Fund houses are also looking at getting more inflows through distributors. Quantum MF, for instance, said that it will now start paying distributors to sell its funds
If investors believe that the recent move by two smaller mutual funds to reduce their expense ratios may have ripple effects across the industry, that appears to be unlikely.
Over this month, Quantum Mutual Fund, revealed a roadmap to cut its expense ratio as its asset size increases. When its flagship Long Term Equity Fund was launched in 2006, it charged an expense ratio of 2.25 per cent (gross of tax). Over the years, this has come down to 1.25 per cent (gross of tax or 1.09 per cent net of tax). Its current assets under management in this fund is at ₹ 658 crore.
Quantum's roadmap says this will come down to 1 per cent (net of tax) when assets cross the ₹ 2,000-crore mark and will then progressively fall by 5 basis points for every additional ₹ 2,000 crore of AUM. Expense ratios will also be reduced on the liquid fund, the dynamic bond fund and the gold fund.
Effective from January 1, the fund house PPFAS also reduced the total expense ratio chargeable on its sole fund, the Parag Parikh Long Term Value Fund, by 20 basis points, to 1.80 per cent a year for the direct plan and to 2.30 per cent a year for the regular plan (exclusive of service tax). Its AUM stood at ₹ 676 crore at the end of last year.
Neil Parag Parikh, CEO, PPFAS Mutual Fund, said the cut in expense ratios was part of its move to "stay competitive with larger fund houses and not just to attract inflows. A good 90 per cent of our business is direct, investors don't come through distributors. Other fund houses have lower expense ratios. Our endeavour is to bring down the expense ratios as and when it's viable for us. At ₹ 1,000 crore, we hope to get to 1.5 per cent and in between, we want to bring it down by by 5-10 basis points where possible."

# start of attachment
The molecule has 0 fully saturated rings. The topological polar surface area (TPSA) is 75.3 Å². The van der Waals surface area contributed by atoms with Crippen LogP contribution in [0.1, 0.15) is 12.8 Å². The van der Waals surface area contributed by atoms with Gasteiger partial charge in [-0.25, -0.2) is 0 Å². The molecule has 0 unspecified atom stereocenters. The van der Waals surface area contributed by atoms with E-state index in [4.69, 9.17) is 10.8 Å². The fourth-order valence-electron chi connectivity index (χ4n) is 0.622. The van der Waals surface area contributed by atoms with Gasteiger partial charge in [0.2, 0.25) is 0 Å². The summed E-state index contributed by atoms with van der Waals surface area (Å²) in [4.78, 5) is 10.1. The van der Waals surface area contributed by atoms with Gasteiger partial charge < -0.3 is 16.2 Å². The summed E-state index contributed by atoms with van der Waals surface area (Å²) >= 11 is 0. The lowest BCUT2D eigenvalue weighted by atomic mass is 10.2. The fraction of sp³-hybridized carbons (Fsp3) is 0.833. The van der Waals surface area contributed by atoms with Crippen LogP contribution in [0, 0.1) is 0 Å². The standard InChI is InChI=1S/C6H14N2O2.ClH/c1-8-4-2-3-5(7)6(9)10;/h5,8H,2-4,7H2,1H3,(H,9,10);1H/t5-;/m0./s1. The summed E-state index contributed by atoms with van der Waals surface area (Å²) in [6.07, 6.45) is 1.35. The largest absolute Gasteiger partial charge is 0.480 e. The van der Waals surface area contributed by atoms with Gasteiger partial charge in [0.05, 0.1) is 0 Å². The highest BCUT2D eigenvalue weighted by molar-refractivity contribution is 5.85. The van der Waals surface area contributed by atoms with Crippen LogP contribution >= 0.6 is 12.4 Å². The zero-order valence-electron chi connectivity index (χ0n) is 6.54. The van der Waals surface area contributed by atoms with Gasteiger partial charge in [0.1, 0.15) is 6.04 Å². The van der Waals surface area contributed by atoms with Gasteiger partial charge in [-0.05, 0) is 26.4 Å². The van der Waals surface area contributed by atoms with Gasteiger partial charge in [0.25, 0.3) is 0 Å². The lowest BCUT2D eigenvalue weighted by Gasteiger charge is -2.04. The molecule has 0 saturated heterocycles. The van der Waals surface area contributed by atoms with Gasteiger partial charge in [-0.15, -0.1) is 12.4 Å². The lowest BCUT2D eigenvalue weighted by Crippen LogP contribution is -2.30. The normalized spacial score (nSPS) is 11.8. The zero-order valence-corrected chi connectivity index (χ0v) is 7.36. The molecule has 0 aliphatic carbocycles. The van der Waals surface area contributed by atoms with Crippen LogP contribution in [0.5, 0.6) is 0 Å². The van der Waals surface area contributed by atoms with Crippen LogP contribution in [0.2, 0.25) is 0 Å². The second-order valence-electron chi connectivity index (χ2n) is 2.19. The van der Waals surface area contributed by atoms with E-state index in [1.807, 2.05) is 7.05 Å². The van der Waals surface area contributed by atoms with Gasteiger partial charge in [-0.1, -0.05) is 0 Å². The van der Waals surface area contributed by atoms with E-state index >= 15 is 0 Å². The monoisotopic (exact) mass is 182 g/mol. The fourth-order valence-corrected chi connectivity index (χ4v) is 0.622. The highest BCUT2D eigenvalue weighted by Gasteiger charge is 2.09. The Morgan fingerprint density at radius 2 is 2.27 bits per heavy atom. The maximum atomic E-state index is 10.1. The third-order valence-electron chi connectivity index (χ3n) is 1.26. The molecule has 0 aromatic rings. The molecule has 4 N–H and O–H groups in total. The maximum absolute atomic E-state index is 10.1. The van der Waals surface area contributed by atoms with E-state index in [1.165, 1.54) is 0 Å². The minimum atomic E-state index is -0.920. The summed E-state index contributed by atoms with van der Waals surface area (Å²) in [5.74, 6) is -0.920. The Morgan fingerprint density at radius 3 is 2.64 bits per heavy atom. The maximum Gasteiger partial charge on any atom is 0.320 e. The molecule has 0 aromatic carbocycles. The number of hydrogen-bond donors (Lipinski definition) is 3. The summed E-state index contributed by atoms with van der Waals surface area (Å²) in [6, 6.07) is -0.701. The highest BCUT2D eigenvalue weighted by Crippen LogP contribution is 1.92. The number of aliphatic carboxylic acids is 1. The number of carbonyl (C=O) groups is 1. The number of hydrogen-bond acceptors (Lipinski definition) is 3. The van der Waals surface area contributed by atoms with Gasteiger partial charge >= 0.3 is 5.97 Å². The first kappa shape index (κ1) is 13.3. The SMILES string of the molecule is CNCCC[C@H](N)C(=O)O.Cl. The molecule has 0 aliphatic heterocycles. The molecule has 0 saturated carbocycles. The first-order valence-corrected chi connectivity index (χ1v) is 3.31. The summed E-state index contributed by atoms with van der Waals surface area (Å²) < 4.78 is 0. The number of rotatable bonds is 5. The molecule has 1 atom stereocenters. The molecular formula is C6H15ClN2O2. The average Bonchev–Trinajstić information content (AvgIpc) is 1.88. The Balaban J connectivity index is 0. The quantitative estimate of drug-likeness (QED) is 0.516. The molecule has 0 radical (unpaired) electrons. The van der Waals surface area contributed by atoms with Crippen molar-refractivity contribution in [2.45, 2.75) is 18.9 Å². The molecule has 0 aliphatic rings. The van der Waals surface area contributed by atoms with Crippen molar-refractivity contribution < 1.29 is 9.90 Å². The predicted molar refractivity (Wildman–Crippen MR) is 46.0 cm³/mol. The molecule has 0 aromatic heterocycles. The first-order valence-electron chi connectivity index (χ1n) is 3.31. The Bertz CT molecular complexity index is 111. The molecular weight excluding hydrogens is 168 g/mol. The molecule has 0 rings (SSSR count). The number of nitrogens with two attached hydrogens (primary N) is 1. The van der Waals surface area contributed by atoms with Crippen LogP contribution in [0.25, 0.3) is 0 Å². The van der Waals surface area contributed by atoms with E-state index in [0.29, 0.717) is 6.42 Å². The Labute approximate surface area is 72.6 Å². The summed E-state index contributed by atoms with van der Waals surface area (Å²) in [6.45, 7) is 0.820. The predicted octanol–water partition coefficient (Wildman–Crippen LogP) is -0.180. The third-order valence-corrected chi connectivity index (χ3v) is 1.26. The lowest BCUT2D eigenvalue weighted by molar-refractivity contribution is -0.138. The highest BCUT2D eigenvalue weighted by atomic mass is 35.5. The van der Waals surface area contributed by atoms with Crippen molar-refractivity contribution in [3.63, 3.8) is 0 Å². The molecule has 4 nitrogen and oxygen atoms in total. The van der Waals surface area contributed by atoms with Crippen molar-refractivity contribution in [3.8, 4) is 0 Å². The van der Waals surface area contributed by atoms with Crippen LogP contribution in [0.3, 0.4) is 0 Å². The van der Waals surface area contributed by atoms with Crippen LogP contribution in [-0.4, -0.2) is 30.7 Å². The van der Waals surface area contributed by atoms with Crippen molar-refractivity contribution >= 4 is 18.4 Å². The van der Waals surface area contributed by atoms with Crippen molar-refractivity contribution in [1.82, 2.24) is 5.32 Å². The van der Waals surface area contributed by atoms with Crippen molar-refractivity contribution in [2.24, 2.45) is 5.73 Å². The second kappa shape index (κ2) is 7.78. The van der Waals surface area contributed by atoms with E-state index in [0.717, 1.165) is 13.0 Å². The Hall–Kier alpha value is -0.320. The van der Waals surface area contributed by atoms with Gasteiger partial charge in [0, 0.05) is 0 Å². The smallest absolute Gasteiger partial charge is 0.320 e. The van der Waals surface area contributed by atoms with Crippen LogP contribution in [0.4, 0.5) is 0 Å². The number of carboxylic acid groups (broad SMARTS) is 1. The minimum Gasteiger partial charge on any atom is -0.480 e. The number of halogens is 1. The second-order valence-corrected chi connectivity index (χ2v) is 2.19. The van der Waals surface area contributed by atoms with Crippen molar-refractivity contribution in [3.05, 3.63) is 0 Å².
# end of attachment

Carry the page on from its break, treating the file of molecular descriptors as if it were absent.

Both fund houses are also looking at getting more inflows through distributors. Quantum, for instance, also said that it will now start paying distributors to sell its funds, where till now it had refused to pay commissions.
Jimmy Patel, CEO, Quantum Mutual Fund, said this is to bring more transparency for investors. "Now, SEBI has introduced industry standards on commission disclosures. The account statement we send is after the transaction is completed (after the investor has put his/her money in). SEBI is saying that all mutual funds now have to disclose at the time of transaction how much they are paying the distributor. With this transparency coming in, we thought it's about time to start paying distributors. That's why we decided to roll out the regular plan from April 1.
A CEO of a rival fund told BusinessLine that both fund houses were unique in their business models. "PPFAS moved its portfolio management investors to the mutual fund while Quantum has been operating on the direct plan business model. I think they are different from the generic mutual funds. They are only paying token commissions and if they wanted to gather assets, they would have done this a while back. But I don't think investors can expect other fund houses to follow suit."
The original article could be seen here.